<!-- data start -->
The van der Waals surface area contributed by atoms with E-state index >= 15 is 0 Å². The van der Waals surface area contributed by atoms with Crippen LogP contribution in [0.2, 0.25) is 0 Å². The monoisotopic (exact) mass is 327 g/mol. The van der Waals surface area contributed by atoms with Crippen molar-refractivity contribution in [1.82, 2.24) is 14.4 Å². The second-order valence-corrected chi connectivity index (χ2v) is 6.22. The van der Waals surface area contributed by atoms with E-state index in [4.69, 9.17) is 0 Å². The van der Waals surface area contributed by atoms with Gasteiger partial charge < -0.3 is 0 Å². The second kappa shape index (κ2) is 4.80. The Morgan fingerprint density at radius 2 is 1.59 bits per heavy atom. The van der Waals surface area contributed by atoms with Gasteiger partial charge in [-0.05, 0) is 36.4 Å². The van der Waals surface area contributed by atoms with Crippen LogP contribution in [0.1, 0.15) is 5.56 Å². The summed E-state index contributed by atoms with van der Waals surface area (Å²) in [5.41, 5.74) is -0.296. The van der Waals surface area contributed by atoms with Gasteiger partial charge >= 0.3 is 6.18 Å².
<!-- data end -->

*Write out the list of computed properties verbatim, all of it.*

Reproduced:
The van der Waals surface area contributed by atoms with E-state index >= 15 is 0 Å². The van der Waals surface area contributed by atoms with Crippen LogP contribution in [0.2, 0.25) is 0 Å². The monoisotopic (exact) mass is 327 g/mol. The van der Waals surface area contributed by atoms with Crippen molar-refractivity contribution in [1.82, 2.24) is 14.4 Å². The second-order valence-corrected chi connectivity index (χ2v) is 6.22. The van der Waals surface area contributed by atoms with E-state index in [4.69, 9.17) is 0 Å². The van der Waals surface area contributed by atoms with Gasteiger partial charge < -0.3 is 0 Å². The second kappa shape index (κ2) is 4.80. The Morgan fingerprint density at radius 2 is 1.59 bits per heavy atom. The van der Waals surface area contributed by atoms with Gasteiger partial charge in [-0.05, 0) is 36.4 Å². The van der Waals surface area contributed by atoms with Crippen LogP contribution in [0.1, 0.15) is 5.56 Å². The summed E-state index contributed by atoms with van der Waals surface area (Å²) in [5.41, 5.74) is -0.296. The van der Waals surface area contributed by atoms with Gasteiger partial charge >= 0.3 is 6.18 Å².